After a brutal civil war in Sierra Leone, a young prosecution witness in the war crimes trial of Charles Taylor at The Hague created, directed, and performed a drama that graphically portrays the trauma she and her fellow survivors experienced during the war. Stepakoff was the psychologist for the Special Court for Sierra Leone—working with victims of severe human rights violations—and an invited guest at the young woman’s performance.
While grassroots theatre brings together perpetrators and survivors of the Rwandan genocide, government-driven campaigns can manipulate theatre for reconciliation to serve its own nationalist agenda. The Mutabaruka company use their performances in Burundi to resurrect/construct the identity of a precolonial Rwanda; the Mashirika theatre focus on reconciling the Hutu, Tutsi, and Twa.
From his rise to power in the mid-’80s to his trial 20 years later, Milošević was the focus of powerful social theatricalities. As a public performance, Milošević’s trial is inseparable from the mass meetings he organized in Serbia between 1987 and 1989; the political drama of the breakdown of Yugoslavia’s federal government; the intense struggles against the opposition fought in the streets; the wars taking place in Slovenia, Croatia, Bosnia, and Kosovo; and finally his own funeral.
The prosecution of Slobodan Milošević at the ICTY in The Hague foregrounded the role of the live courtroom encounter in the forging of narratives of history, truth, and justice. In the case of Milošević and other defendants, the attempt to uncover events that might unambiguously indicate involvement in a criminal enterprise was, and is, picking through a “postmodern” minefield of indeterminacy and doubt.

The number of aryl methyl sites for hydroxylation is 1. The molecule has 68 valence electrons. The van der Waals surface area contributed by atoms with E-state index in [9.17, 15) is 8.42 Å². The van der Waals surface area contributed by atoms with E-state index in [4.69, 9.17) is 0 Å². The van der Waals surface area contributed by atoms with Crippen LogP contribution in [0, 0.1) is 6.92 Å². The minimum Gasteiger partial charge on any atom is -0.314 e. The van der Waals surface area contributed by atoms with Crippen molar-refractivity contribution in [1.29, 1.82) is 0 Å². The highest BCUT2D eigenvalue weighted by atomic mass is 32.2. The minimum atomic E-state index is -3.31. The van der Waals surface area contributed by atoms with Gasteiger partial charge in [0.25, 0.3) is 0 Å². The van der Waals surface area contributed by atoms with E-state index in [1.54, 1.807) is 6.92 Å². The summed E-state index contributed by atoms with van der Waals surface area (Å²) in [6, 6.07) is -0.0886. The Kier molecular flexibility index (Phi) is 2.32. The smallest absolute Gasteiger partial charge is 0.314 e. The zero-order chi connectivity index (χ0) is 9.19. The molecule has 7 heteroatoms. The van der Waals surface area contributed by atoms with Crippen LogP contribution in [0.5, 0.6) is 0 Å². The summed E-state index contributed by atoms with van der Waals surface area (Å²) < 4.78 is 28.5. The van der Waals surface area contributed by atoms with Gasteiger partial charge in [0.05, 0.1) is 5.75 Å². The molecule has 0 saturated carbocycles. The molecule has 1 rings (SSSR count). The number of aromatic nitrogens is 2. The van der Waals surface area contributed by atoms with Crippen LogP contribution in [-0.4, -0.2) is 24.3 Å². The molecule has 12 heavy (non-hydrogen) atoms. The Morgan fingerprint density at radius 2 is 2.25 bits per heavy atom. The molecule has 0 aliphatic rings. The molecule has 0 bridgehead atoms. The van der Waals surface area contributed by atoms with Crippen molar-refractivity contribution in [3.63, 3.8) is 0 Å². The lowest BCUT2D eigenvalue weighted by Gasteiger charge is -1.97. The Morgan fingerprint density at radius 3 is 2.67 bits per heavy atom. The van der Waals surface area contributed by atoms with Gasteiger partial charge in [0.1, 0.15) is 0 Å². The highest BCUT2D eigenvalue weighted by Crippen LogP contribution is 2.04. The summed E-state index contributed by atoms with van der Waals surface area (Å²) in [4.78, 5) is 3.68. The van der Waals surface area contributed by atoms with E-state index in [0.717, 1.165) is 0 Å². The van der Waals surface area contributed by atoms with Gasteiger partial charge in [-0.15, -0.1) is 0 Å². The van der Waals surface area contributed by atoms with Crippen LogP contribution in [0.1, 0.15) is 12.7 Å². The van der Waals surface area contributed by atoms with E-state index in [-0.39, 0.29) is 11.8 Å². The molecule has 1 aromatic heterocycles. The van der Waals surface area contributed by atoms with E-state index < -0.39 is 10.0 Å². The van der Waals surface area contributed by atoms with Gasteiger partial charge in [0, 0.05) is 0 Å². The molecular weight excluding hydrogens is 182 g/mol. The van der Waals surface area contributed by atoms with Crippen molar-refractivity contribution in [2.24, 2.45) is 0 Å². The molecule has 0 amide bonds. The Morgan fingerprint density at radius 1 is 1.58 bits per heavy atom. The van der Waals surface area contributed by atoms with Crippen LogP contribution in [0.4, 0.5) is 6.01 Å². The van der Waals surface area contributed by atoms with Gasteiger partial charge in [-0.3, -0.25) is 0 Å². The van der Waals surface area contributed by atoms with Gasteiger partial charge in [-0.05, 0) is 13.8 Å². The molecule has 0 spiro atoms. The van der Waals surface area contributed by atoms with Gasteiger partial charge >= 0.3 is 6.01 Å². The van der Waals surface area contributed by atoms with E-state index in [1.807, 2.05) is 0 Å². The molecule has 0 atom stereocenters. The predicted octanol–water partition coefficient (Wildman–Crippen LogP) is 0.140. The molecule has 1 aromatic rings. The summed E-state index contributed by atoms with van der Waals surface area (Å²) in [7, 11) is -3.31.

In May 2002, 119 people were killed in a church in the remote Colombian province of Chocó. The Afro-Colombian communities of Chocó, caught in the middle of a savage armed conflict, are the subject of Felipe Vergara’s new play, Kilele. Kilele toured the river communities on the Atrato River that inspired the play. What is the role and responsibility of the artist who is trying to offer relief and support resistance within a volatile zone of conflict?
From Israel, Liberia, and Iraq, where conflict and war are the rule, come stories about performances and workshops in the tradition of Augusto Boal’s Theatre of the Oppressed. The author found both strengths and limitations in Forum Theatre.
Fusco’s monologue addresses the role of female interrogators in the War on Terror. The piece is staged as a briefing by an intelligence officer who rationalizes the use of sexual harassment by female interrogators of Islamic fundamentalist detainees.
Behind a blackened window in Kabul, Laila, a widow, seeks solace in sex while earning her living as a prostitute. She and her lover Ash find refuge from the violence, loss, and fear that is their daily lives under the Taliban.
This mockumentary in the form of a self-interview takes a sidelong glance at the role of the artist in Lebanon, a country torn apart by years of civil strife and war.